Another solution, that I have not tried is the Wolverine bench grinder tool rest, made specifically for your situation, grinding turning tools. 

Several viable alternatives, just a matter of time and money.

Rick
Quality is like buying oats.  If you want nice, clean, fresh oats, you must pay a fair price. However, if you can be satisfied with oats that have already been through the horse, that comes at a lower price.

Offline Ken S

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Re: initial grind takes hours?
« Reply #4 on: September 20, 2022, 05:41:36 pm »
I respect Rick and his expertise. That stated, I would like to interject some alternative thoughts.

Many of us, myself included, like you, have accumulated "a motley collection" of turning tools. If we are being honest, how many of our motley collection do we actually use? Faced with hours of sharpening, I still recommend stripping down to the basics (to start).

Of the different ways Rick suggested, my first choice would be the eight inch Norton 46 grit 3X wheel. It provides water cooled, dust and spark free grinding just like your Tormek wheels. Unlike the other options, where you can easily spend $500 to $1000 USD, a 3X wheel costs around $60. With a "weirdly ground, poorly sharpened" turning tools will only need reshaping once. Resharpening is easily and quickly done with your present wheels.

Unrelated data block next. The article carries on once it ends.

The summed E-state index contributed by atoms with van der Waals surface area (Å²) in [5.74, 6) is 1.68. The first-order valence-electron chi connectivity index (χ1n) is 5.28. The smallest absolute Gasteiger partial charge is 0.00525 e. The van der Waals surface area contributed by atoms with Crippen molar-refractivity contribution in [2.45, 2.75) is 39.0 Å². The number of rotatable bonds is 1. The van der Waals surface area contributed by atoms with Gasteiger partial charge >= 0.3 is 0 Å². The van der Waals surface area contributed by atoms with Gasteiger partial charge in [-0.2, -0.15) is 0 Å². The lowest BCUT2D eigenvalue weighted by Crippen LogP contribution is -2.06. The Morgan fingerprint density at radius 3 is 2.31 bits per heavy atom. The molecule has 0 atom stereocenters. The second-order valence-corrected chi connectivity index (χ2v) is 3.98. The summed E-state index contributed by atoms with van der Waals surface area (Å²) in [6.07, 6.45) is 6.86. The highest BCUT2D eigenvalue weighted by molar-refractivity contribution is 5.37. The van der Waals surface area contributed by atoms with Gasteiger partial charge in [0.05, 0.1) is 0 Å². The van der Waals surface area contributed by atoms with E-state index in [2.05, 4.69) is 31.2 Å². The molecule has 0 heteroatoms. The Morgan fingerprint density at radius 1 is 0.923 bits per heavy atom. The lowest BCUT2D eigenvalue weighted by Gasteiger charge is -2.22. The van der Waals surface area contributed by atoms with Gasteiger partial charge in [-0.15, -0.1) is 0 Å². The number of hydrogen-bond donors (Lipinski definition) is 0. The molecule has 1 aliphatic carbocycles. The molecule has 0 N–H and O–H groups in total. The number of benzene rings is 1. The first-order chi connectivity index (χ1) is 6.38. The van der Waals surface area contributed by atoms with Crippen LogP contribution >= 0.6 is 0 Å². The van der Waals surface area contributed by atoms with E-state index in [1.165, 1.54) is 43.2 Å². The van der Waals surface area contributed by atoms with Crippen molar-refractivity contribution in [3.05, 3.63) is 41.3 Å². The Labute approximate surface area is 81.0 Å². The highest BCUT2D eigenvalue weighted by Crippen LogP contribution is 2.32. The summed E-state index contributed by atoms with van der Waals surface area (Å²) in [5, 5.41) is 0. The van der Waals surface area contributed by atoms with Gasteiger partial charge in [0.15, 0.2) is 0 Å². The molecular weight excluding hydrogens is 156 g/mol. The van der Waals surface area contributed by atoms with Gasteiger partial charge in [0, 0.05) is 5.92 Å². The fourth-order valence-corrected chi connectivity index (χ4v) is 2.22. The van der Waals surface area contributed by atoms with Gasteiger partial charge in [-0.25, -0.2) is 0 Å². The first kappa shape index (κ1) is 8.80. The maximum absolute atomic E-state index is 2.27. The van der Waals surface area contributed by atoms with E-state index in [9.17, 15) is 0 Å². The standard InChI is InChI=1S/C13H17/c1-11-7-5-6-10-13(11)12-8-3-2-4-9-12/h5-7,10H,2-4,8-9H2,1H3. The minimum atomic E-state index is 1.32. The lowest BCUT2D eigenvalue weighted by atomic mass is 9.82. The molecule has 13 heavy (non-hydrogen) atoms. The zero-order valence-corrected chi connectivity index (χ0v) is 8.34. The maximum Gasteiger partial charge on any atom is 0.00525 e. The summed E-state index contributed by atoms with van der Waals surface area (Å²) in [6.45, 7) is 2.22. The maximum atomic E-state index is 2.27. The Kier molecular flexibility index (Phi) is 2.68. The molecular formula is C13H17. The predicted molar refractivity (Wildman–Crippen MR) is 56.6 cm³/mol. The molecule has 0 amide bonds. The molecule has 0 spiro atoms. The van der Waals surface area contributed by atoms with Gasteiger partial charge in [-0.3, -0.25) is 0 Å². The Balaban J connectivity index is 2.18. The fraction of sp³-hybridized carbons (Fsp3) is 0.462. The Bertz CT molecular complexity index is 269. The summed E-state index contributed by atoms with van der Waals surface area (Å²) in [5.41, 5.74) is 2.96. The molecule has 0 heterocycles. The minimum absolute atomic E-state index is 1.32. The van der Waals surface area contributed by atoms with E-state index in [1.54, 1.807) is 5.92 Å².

Adapting a 3X wheel to a Tormek is an easy and inexpensive  home workshop project. If you decide to go that route, post the question and I will reply with the method. An hour more or less should give you time to complete it and have a cup of coffee.

Ken

Offline RickKrung

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Re: initial grind takes hours?
« Reply #5 on: September 20, 2022, 06:46:30 pm »
I respect Rick and his expertise. That stated, I would like to interject some alternative thoughts.

Many of us, myself included, like you, have accumulated "a motley collection" of turning tools. If we are being honest, how many of our motley collection do we actually use? Faced with hours of sharpening, I still recommend stripping down to the basics (to start).

Of the different ways Rick suggested, my first choice would be the eight inch Norton 46 grit 3X wheel. It provides water cooled, dust and spark free grinding just like your Tormek wheels. Unlike the other options, where you can easily spend $500 to $1000 USD, a 3X wheel costs around $60. With a "weirdly ground, poorly sharpened" turning tools will only need reshaping once. Resharpening is easily and quickly done with your present wheels.

Adapting a 3X wheel to a Tormek is an easy and inexpensive  home workshop project. If you decide to go that route, post the question and I will reply with the method. An hour more or less should give you time to complete it and have a cup of coffee.

Ken

I heartily agree with Ken on the 3X wheel as the easiest and least expensive way to tackle this matter. 

Rick
Quality is like buying oats.  If you want nice, clean, fresh oats, you must pay a fair price. However, if you can be satisfied with oats that have already been through the horse, that comes at a lower price.

Offline Ken S

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Re: initial grind takes hours?
« Reply #6 on: September 21, 2022, 04:52:54 am »